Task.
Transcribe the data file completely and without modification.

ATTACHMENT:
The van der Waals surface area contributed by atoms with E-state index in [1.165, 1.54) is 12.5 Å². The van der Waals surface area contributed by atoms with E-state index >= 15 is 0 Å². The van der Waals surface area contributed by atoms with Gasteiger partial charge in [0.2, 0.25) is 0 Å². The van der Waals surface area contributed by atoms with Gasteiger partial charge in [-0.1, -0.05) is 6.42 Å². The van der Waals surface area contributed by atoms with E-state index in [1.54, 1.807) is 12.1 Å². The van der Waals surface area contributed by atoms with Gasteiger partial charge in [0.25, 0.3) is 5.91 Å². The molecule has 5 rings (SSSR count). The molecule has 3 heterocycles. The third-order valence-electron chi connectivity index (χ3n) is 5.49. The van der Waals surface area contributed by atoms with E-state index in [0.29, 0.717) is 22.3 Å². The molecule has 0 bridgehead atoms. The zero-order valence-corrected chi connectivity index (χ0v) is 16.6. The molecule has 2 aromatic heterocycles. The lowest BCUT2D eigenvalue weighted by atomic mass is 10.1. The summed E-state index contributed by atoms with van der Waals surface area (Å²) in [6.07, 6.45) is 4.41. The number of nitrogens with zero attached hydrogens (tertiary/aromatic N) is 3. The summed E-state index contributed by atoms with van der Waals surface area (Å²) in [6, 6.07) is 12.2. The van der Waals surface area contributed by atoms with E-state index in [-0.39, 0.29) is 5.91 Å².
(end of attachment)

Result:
The van der Waals surface area contributed by atoms with E-state index in [1.165, 1.54) is 12.5 Å². The van der Waals surface area contributed by atoms with E-state index >= 15 is 0 Å². The van der Waals surface area contributed by atoms with Gasteiger partial charge in [0.2, 0.25) is 0 Å². The van der Waals surface area contributed by atoms with Gasteiger partial charge in [-0.1, -0.05) is 6.42 Å². The van der Waals surface area contributed by atoms with E-state index in [1.54, 1.807) is 12.1 Å². The van der Waals surface area contributed by atoms with Gasteiger partial charge in [0.25, 0.3) is 5.91 Å². The molecule has 5 rings (SSSR count). The molecule has 3 heterocycles. The third-order valence-electron chi connectivity index (χ3n) is 5.49. The van der Waals surface area contributed by atoms with E-state index in [0.29, 0.717) is 22.3 Å². The molecule has 0 bridgehead atoms. The zero-order valence-corrected chi connectivity index (χ0v) is 16.6. The molecule has 2 aromatic heterocycles. The lowest BCUT2D eigenvalue weighted by atomic mass is 10.1. The summed E-state index contributed by atoms with van der Waals surface area (Å²) in [6.07, 6.45) is 4.41. The number of nitrogens with zero attached hydrogens (tertiary/aromatic N) is 3. The summed E-state index contributed by atoms with van der Waals surface area (Å²) in [6, 6.07) is 12.2. The van der Waals surface area contributed by atoms with E-state index in [-0.39, 0.29) is 5.91 Å².